Unfortunately, much of this inequality remains unseen by those of us in power at universities. We look inward, concerned mostly with what is visible within the boundaries of our campuses. And, where equity work is being done to address such structural issues, it’s too often conceptualised as being at the periphery of our “core business”, an optional extra. So, when “diverse” students enter our institutions, we concern ourselves with the additional investment required to support them instead of interrogating our assumptions about “traditional” students and those who “diverge” from some collectively imagined student norm.
The value of equity-mindedness to university leadership
A full and proper understanding of and commitment to equity is critical to changing this. But we must acknowledge that equity requires action, action requires leadership and leadership requires courage. And while a considerable lack of diversity in our university leadership makes this more difficult, the concept of equity-mindedness might be helpful.
In academia, equity-minded leaders are particularly astute at respectfully, yet proactively, leveraging or relinquishing their power, privilege and authority to address systemic barriers that impact the professional and personal lives of minoritised and marginalised staff and students.
While we continue the necessary push for a significantly diversified leadership in academia, it is important leaders consider what they can do to advance equity-informed leadership in their institutions. Some key actions for consideration may be:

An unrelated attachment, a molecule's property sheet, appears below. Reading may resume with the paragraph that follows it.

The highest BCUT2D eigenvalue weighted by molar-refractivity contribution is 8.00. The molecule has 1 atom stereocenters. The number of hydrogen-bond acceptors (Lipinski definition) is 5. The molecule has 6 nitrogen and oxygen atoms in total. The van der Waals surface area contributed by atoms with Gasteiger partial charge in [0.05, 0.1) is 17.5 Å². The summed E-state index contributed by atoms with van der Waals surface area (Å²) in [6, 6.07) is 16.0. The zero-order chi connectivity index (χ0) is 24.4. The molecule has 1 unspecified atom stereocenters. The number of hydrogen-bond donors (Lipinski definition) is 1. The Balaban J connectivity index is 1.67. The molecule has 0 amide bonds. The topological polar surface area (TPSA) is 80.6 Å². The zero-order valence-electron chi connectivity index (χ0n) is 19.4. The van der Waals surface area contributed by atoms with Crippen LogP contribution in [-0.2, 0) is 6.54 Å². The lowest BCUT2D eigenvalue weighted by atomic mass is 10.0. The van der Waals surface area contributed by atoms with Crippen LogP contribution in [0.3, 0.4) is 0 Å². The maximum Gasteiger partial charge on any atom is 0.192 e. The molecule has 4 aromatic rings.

- Commit to a personal journey towards critical consciousness of equity. Reflect on how the concept relates to you and who you are, commit to equity work in relationship with others and be OK with taking a back seat to listen and learn.
- Understand where the priorities should be. Disaggregate your staff and student data to fully understand where equity work must be prioritised within the university. Partner with those communities with lived experience to shape appropriate strategies and responses.
- Ensure equity is budgeted for. Embed and prioritise equity within the budgeting processes of the institution. Ensure dedicated line items are in place from the executive level down. It can only become everyone’s business if it’s resourced appropriately.
- Embed a shared equity leadership model. All leaders should be expected to do equity work. It’s also important to ensure, across the depth and breadth of the university, that this work is understood, valued and enabled in the same way that other forms of leadership (such as teaching and learning, research or internationalisation) are.
- Foster strong relationships with the communities you seek to serve. Work in mutually beneficial ways with schools, community advocacy groups, regional organisations, educational partners and national advocacy bodies and associations.
- Evaluate impact. Evaluate impact of your equity work and have an openness to being held accountable by those typically without power.
- Diversify the “inner circle” that enables your work. Most leaders tend to use the same group of people as sounding boards for ideas or problem-solving. Broaden this group where possible and pay attention to who is not represented.
Braden Hill is is a Noongar (Wardandi) man from the south-west of Western Australia and deputy vice-chancellor (students, equity and Indigenous) at Edith Cowan University, Perth.